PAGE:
Changes between Version 7 and Version 8 of Developer/FileSystems


Ignore:
Timestamp:
Sep 12, 2008, 10:43:56 AM (11 years ago)
Author:
ChrisJohns
Comment:

Add headings and add the cache details.

Legend:

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  • Developer/FileSystems

    v7 v8  
    8989# ATA Disk Drives
    9090# RAM Disk
     91# Non-volatile Disk
    9192# Flash Disk
    92 # Non-volatile Disk
     93
     94Block devices are normally accessed using the block device cache.
     95= ATA Disk Drives =
     96
    9397
    9498The ATA Disk Drive support allows an IDE type device to be accessed. The device normally has a Master Boot Record and a partition table. The ATA Disk driver is currently located in libchip. The IDE disk can be a hard disk or a Compact Flash disk in IDE mode.
    9599
    96 The RAM disk allows a fixed sized disk driver to be created in RAM. You can provide the address of the RAM or let the driver allocate the RAM from the heap. If you create a disk from the heap you will need to format it. If you provide the address of the RAM to use it could reside in static RAM and therefore survive a reset. If the RAM is battery backed up then you may consider the Non-volatile or NVDISK driver.
     100The ATA driver is a task that interfaces to a BSP supplied driver loaded into a table. Initialization and mounting of a partition on an ATA disk is a 2 stage process. The Master Boot Record (MRB) is read from the disk and various partition checks. The mounting of a partition requires the selection of a partition and a mount point.
     101= RAM Disk =
    97102
    98 The Flash disk driver or FDISK driver maps a block disk device to flash devices. You can specify the devices and how much of each device to use when creating a disk. The driver will manage the flash sectors/segments and handle the mapping of the disk blocks to the flash devices. The types of flash supported is independent of the flash driver. You define desvice descriptions the flash driver uses. The flash driver is not a flash file system, rather it is a way to map an existing block device file system to flash devices. Currently the flash driver does not support NOR flash devices and does not journal blocks written to the disk. This means you need to manage power failures. Journaling support could be added in the future and if you are interested in supporting this happening please contact OAR Corp.
    99103
    100 The Non-volatile or NVDISK is between the RAM disk and the Flash disk. It provides a one to one mapping of blocks to the device like the RAM disk but it also adds a CRC checksum on each block. The NVDISK drive is suitable for battery backed up static RAM or EEPROM type devices that are byte re-programmable.
     104The RAM disk allows a fixed sized disk driver to be created in RAM. You can provide the address of the RAM or let the driver allocate the RAM from the heap. If you create a disk from the heap you will need to format it. If you provide the address of the RAM to use it could reside in static RAM and therefore survive a reset and may or may not need to formatted. If the RAM is battery backed up you may consider the Non-volatile or NVDISK driver. The RAM disk does not provide any checking on the blocks in RAM. It is the fastest file system.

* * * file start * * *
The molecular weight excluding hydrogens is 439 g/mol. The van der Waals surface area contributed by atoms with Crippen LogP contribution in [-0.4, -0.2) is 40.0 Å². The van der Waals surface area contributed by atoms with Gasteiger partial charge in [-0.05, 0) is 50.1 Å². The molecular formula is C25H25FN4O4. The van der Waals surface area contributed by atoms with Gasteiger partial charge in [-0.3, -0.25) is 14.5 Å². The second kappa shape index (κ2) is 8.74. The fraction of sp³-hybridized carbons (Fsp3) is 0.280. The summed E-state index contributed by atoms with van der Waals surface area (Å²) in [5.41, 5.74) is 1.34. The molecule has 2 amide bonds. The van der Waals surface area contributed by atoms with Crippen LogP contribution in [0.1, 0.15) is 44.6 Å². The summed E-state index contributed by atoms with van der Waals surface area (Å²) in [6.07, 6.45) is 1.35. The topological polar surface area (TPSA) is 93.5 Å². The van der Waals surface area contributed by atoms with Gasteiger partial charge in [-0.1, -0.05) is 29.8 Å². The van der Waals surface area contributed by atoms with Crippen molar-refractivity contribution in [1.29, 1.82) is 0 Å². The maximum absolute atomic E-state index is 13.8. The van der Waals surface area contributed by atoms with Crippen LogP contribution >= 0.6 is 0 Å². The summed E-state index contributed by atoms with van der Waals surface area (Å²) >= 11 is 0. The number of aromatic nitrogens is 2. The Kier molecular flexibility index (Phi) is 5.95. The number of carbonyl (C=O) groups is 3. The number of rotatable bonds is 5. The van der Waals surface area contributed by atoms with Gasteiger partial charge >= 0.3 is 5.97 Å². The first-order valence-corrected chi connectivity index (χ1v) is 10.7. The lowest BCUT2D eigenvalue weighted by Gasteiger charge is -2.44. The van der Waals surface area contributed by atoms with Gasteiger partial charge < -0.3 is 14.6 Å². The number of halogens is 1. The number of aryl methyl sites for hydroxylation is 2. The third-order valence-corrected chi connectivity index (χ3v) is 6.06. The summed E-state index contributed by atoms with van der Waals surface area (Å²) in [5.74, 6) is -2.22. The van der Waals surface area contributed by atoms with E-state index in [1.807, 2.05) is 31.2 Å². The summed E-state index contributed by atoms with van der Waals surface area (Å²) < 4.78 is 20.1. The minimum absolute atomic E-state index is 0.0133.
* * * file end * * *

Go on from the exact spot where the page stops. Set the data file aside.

105= Non-Volatile Disk =
     106
     107
     108The Non-volatile or NVDISK is similar to the RAM disk who-ever each block has a checksum. It provides a one to one mapping of blocks to the device like the RAM disk but it also adds a CRC checksum on each block. The NVDISK drive is suitable for battery backed up static RAM or EEPROM type devices that are byte re-programmable.
     109= Flash Disk =
     110
     111
     112The Flash disk driver or FDISK driver maps a block disk device to flash devices. You can specify the devices and how much of each device to use when creating a disk. The driver will manage the flash sectors/segments and handle the mapping of the disk blocks to the flash devices. The types of flash supported is independent of the flash driver. You define device descriptions the flash driver uses. The flash driver is not a flash file system, rather it is a way to map an existing block device file system to flash devices. Currently the flash driver does not support NOR flash devices and does not journal blocks written to the disk. This means you need to manage power failures. Journaling support could be added in the future and if you are interested in supporting this please contact OAR Corp.
     113= Block Device Cache =
     114
     115
     116The block device cache is a central cache for all block devices. The cache reads blocks into memory and holds them until the space is needed by another block. Modified blocks are held in memory for a period of time before being flushed to disk. The cache configuration data is:
     117
     118# Number of different size pools
     119# Number of blocks in a pool
     120# Number of read-ahead blocks read
     121# Number of blocks written when writing
     122# Swap Out task priority
     123# Hold time of a buffer
     124
     125A read of a block will attempt to read the read-ahead number of blocks if the cache has the space. This lowers the number of driver transactions when reading a file and allows multi-sector read drivers to take advantage of the extra performance. The cache will not use other blocks in the cache for a speculative read another block.
     126
     127The cache has a swap out task that collects blocks who's hold timer has expired for a specific device and writes them to disk device. Each modified block as an individual timer and the cache can be configured by the driver to only write consecutive blocks helping drivers that support the multi-sector write operations.